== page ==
The chair, Inter se, is the synthesis of the naturalistic forms in Chinese furniture and Western ways of thinking. It is a chair that sits in neither culture. However, it was from the physical elements of a Chinese chair that I took my point of departure and wove about, and through it, my understanding of the function and making of a chair.
Inter se reverses the idea of the continuous arm that is characteristic of a number of Chinese chairs – the continuous curve now travels below the seat. The rattan cane weaving (which constructs the seating surfaces) is reminiscent of octagonal-based Chinese window lattice designs. The use of cane ascribes to the overarching theme of naturalistic forms – derived from the spiritual value placed on de novo organic forms by the Chinese.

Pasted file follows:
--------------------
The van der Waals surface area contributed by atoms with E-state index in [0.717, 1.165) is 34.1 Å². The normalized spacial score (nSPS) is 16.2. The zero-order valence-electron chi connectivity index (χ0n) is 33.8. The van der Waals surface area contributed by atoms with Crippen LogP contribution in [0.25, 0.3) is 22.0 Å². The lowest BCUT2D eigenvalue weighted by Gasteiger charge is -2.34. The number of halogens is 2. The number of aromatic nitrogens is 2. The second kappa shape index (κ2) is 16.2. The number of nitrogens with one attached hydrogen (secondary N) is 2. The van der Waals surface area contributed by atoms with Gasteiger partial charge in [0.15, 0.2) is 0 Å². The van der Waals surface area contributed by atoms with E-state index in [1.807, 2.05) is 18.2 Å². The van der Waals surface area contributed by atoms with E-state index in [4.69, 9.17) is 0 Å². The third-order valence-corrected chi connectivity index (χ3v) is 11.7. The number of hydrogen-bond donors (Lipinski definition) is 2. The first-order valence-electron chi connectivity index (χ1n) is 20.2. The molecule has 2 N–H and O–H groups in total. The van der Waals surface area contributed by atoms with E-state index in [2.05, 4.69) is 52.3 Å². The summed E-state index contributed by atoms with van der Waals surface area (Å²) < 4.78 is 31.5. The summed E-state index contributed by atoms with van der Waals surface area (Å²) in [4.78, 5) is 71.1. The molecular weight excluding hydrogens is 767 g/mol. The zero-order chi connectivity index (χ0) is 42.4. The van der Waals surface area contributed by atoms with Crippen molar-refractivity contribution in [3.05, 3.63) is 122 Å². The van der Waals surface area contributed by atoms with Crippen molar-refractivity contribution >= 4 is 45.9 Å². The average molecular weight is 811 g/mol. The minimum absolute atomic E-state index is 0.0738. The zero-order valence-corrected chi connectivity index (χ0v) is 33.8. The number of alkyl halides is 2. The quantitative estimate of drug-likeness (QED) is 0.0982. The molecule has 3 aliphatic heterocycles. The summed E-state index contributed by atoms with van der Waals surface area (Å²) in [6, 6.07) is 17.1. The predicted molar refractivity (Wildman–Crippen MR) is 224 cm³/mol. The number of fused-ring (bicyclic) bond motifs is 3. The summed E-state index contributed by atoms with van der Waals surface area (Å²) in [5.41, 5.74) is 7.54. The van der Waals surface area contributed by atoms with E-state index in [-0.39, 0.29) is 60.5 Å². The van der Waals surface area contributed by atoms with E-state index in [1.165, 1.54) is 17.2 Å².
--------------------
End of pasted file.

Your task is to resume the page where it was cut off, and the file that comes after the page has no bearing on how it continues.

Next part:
Somewhere between these spaces, there falls a point of intersection – a place that is neither part of both. The name, ‘Inter se’, is a Latin phrase meaning “between or amongst themselves”, and refers to this point.
Rock Maple, rattan cane, fibreglass sheet
830h x 450w x 560d mm
Photo credit Stuart Hay
2010 Young Arts Award
Australian Decorative and Fine Arts Society, Canberra.
1st place category ‘furniture & box-making’ + best in show
Putting Timbers on Show in NSW Competition 2011,
Timber and working with Wood Show.